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Unfair Arguments with Existence (1963): Rubber Fights Glue

Lawrence Ferlinghetti, Unfair Arguments with Existence (New Directions, 1963)

[originally posted 17Sep2001]

Ferlinghetti, in a photographic negative, adorns the cover of the book.

Now THAT is a pimp hat.
photo credit: Goodreads

Five very short plays (despite the subtitle on some books) by A Coney Island of the Mind author Ferlinghetti, who believes that classic drama has “fatal flaws.” Judging by the way he attempts to right said flaws, those flaws have much to do with plot, theme, and dialogue. All five of these plays tend to focus on a specific character, who’s given to long monologues that stutter on, going nowhere and not really enjoying the journey too much.

Two are noteworthy, however. One, “The Victims of Amnesia,” does have enough dialogue between characters to keep it interesting, and is based on Ferlinghetti’s amusing conjunction of two completely unrelated scenes in Andre Breton’s classic novel Nadja (one of them also, it can be assumed, the genesis for the film Memento). The final image in this mini-play is definitely one that sticks with the reader. The final play, “The Customs Collector in Baggy Pants,” takes the same approach as the others, and in fact has only one visible person throughout (and one speaking part), but for once, the speaker doesn’t stutter, cut himself off, or otherwise interrupt his wildly careening flow of thought, and it makes the play much easier to read and visualize.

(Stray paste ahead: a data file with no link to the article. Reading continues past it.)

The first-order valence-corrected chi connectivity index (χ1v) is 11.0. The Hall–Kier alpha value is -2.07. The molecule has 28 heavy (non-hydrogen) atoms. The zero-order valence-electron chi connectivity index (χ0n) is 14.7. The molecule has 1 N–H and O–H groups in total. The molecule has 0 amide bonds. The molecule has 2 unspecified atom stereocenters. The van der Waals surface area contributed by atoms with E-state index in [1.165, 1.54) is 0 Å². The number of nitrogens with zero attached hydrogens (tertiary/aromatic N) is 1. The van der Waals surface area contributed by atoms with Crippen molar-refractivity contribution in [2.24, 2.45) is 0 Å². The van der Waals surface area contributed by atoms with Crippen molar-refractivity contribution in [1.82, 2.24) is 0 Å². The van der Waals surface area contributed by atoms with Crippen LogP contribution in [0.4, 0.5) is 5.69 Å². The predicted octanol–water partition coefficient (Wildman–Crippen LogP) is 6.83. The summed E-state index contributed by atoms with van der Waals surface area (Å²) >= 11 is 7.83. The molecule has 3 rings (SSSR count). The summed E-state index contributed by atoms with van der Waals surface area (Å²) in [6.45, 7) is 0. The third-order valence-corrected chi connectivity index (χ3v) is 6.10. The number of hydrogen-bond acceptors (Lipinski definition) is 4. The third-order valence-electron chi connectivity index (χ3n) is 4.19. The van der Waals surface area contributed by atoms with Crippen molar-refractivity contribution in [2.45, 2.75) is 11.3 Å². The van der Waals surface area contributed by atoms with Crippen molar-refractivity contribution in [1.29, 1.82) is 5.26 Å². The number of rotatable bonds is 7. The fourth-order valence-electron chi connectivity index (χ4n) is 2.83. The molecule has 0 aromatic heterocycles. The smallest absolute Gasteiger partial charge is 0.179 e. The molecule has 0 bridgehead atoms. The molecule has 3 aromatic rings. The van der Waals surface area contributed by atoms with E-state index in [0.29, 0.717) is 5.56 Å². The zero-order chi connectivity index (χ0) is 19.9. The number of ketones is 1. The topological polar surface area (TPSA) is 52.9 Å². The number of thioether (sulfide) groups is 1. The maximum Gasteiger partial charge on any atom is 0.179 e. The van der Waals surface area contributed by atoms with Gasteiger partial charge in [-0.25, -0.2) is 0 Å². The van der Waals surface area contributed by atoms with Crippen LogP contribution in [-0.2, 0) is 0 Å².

These two are worth the price of admission, if you can pick this up for two bucks somewhere; the rest can fade into well-deserved obscurity. **

About Robert "Goat" Beveridge

Media critic (amateur, semi-pro, and for one brief shining moment in 2000 pro) since 1986. Guy behind noise/powerelectronics band XTerminal (after many small stints in jazz, rock, and metal bands). Known for being tactless but honest.

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